Thursday, October 01, 2009

Better than magic

People keep asking me how Pearl Jam was. And I keep not being able to answer. “It was incredible,” I usually say, or something similar. But the truth is that the whole experience defies words. Pearl Jam live defies description. But I’m gonna try to do it justice. With the help of some pictures. It was a great weekend.

I could go into all the wonderful details of the rest of it…seeing Sarah and Cherie (and Angus), meeting Jacob’s artistic and New Age-y grandparents, the road outside of Malad, Idaho, and the fact that we were almost lost for most of the trip (but asked for directions from nice young married people in an accidental New York accent). But for this entry, I’ll just focus on Pearl Jam.

So here’s the awesome thing about Pearl Jam. Wait. First of all, it should be noted that I knew next to nothing about Pearl Jam before Jacob introduced me. And even if Jacob wasn’t awesome, I’d still think Pearl Jam was awesome. Because they are. And here’s why. I feel like they’ve never pretended to be anything that they’re not. They don’t really work that hard to create a certain image for themselves, or even a specific sound. They just…create. And if some of their music sounds totally different, but still good, then they play it. Eddie’s awesome and unusual voice makes their sound their own. But they sort of defy any particular genre if you look at their work as a whole.

Here’s a little video of Jacob and I right before the concert:


It's hard to describe the experience of seeing Pearl Jam live. It really is. The best way for you to experience it would be if you have their music, look at the setlist posted below and listen to it in that order. But first, imagine this:

You’re in the E Center, on the floor, in the 36th row, on the inner aisle side of the right section. The guys behind you are swearing about disliking acronyms, but are generally overwhelmed with excitement about Pearl Jam. As a matter of fact, everyone is. You’re in a room with 10,000 people who love Pearl Jam. Everyone is wearing Pearl Jam shirts, and some of these people have grandchildren and some are just starting to shave. There are a lot of open beer cups, and both you and your significant other get a significant amount splashed on you. The ground is slippery beneath your feet, because someone knocked over your water. There are kettle-corn kernels stuck between your teeth, and you're already tired because you spent all of yesterday traveling. But you’re thrilled to see these guys, because you spent today listening to their newest album “Backspacer,” which you went to three different stores to find earlier that morning. Ben Harper and the Relentless Seven have just played a set of awesome songs that you don’t know, but enjoyed nonetheless. The roadies have finished re-adjusting all of the equipment onstage, and all of a sudden, the lights dim, and Eddie, Stone, Jeff, Mike, and Dave walk onstage. And they play these songs:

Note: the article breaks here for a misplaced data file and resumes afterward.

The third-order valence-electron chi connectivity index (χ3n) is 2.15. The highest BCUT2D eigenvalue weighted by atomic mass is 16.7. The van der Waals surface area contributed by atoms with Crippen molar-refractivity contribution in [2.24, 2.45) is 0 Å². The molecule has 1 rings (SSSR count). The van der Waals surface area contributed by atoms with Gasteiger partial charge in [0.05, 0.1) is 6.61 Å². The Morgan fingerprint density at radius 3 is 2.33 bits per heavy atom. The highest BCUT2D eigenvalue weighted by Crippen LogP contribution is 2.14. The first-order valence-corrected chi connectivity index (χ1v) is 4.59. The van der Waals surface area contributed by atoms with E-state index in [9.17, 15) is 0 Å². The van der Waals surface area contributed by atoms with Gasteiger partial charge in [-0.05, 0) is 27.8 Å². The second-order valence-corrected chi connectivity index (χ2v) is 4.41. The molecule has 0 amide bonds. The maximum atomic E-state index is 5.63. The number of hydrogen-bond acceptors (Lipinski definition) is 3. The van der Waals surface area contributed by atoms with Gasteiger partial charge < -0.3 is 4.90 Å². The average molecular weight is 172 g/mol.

Of the Girl (Binaural)

Breakerfall (Binaural)

*Jacob freaked out that they opened with those two songs. He loves the Binaural album, and couldn’t believe that they played them to start the show.

Hail Hail (No Code)

Severed Hand (Pearl Jam)

The Fixer (Backspacer)

Low Light (Yield)

*Oh, I forgot to mention. I don’t remember exactly when this happened during the show, but at one point towards the beginning, Ed said “We’re gonna pause for a second, because I’ve got a piece of equipment that’s not working here, and I just wanna be able to hear myself.” A roadie came out, and fiddled with something on Ed’s belt, and while he was kneeling there, Eddie said “Can you imagine how much this gentleman gets paid to work this close to my backside?” What a cool guy.

Even Flow (Ten)

Unthought Known (Backspacer)

Elderly Woman Behind the Counter in a Small Town (Vs.)

Got Some (Backspacer)

Given to Fly (Yield)

*Have you ever listened to this song? “Given to Fly”? If you haven’t, go find it and listen to it. Right now.

Immortality (Vitalogy)

*Eddie’s introduction: “This next song has the word ‘Satan’ in it.” Cue red lighting.

Satan's Bed (Vitalogy)

Amongst the Waves (Backspacer)

Do the Evolution (Yield)

*As soon as I heard the beginning chords of “Do the Evolution,” I got SOOOO excited…it’s recently become one of my FAVORITE Pearl Jam songs. It’s funny…looking at this setlist, it sure didn’t seem like they played that much. We still wanted sooo much more. So we stood and clapped and cheered and screamed until they came back on.

Bee Girl (Lost Dogs)

*And at this point in the set, one of the coolest things ever happened. Eddie said “Now I’d like to invite someone up on stage with me.” I turned to Jacob and said “Jacob Chapman. Eddie’s gonna say ‘Jacob Chapman, come sing with me.’” But he didn’t. He told us that he received a fan letter from a guy who had seen Pearl Jam in 1992…a very kind letter and that now he would like to invite him to come onstage. A guy and a girl came onstage and Eddie introduced them…he said that this guy owned a restaurant in town, and then said “Well, do you want to say anything to these people? These are your people.” Then he handed the mic over. And instead of trying to explain the next 5 minutes, how about you watch it yourself. =) How cool is that????!!!! What an amazing proposal story! How would you like to say that Eddie Vedder helped you propose to your girlfriend?! Incredible.